The Restore Protections Bill (HR 1146) toremove the tax bill provision that authorized the sale of leases in the Coastal Plain was introduced by Representative Jared Huffman and a record 182 cosponsors. It was reported out of committee, and a full House vote is expected in September. Although it likely will pass the House, the Senate is unlikely to pass it. Also, the Arctic Refuge Protection Act is expected to be introduced in the Senate on September 10. It would designate the Coastal Plain of the Arctic National Wildlife Refuge a wilderness area and protect its sensitive coastal plain from oil and gas leasing and development. The bill is co-sponsored by Sen. Michael Bennet (CO); Sen. Maria Cantwell (WA); Sen. Tom Carper (DE); Sen. Ed Markey (MA); Sen. Charles Schumer (NY); and Sen. Tom Udall (NM). Friends joined a thank-you letter to these senators.
Predator Control and Hunting Regulations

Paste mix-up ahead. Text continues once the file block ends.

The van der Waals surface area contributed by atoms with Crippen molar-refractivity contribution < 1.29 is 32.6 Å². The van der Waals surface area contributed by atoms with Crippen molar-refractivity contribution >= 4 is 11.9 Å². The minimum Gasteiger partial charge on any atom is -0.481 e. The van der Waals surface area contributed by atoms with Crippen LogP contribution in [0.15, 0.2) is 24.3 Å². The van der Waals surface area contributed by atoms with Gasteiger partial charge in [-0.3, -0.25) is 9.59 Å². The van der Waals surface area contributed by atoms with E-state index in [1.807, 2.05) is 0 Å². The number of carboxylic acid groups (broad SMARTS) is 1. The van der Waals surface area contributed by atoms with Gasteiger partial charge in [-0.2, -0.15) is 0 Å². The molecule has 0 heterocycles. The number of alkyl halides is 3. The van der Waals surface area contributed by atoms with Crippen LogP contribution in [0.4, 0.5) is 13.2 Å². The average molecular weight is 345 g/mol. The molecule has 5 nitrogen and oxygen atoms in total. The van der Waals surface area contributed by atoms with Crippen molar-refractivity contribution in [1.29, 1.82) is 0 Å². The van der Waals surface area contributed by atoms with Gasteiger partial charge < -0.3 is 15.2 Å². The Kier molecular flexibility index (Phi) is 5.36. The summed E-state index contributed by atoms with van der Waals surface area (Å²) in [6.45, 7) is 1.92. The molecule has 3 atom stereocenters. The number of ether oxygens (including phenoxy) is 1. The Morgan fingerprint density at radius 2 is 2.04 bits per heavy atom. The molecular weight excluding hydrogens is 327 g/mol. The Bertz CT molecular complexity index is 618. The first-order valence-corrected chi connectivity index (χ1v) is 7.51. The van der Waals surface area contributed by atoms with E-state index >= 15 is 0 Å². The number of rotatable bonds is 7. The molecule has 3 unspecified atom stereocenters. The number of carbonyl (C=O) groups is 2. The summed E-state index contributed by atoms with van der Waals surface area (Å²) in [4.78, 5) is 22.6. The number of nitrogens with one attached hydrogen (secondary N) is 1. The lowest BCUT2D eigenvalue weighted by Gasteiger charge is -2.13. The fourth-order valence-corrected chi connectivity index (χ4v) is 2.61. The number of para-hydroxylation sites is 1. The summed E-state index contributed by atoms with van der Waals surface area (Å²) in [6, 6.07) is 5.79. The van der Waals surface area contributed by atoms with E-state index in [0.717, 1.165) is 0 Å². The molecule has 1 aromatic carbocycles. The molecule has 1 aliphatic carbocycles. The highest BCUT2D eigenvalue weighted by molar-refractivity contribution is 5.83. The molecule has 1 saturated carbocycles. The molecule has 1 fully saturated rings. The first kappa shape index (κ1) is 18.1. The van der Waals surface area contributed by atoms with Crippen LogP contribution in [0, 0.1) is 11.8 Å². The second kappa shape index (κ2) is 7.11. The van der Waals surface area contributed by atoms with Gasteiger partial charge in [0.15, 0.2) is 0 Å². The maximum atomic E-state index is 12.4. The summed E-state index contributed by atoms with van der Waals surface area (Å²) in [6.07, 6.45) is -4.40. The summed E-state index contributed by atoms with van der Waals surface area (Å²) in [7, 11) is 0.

The release of the proposed Kenai Refuge predator control regulations is expected very soon. The most serious threat to wildlife is the likely regulation to allow hunting of brown bears over bait.At a minimum, Friends will urge the Kenai Refuge to develop a permit process to limit the areas of the Refuge and number of bears to be taken, consistent with mandated management practices and potential threats to the brown bear population.
The U.S. Fish and Wildlife Service 2019–2020 Station-Specific Hunting and Sport Fishing Regulations, Proposed Rule (Regulation Identifier Number 1018-BD79) that was drafted by the DOI in Washington eliminated Alaska USFWS regulations that prohibit the taking of wildlife on the same day that hunters fly in. That regulation was designed to prevent illegal and unethical use of aircraft that could decimate wildlife populations. However, we have been informed by USFWS that the eliminated rule was redundant with the existing national regulation that still prohibits such same-day hunting.
Lower Cook Inlet Seismic Survey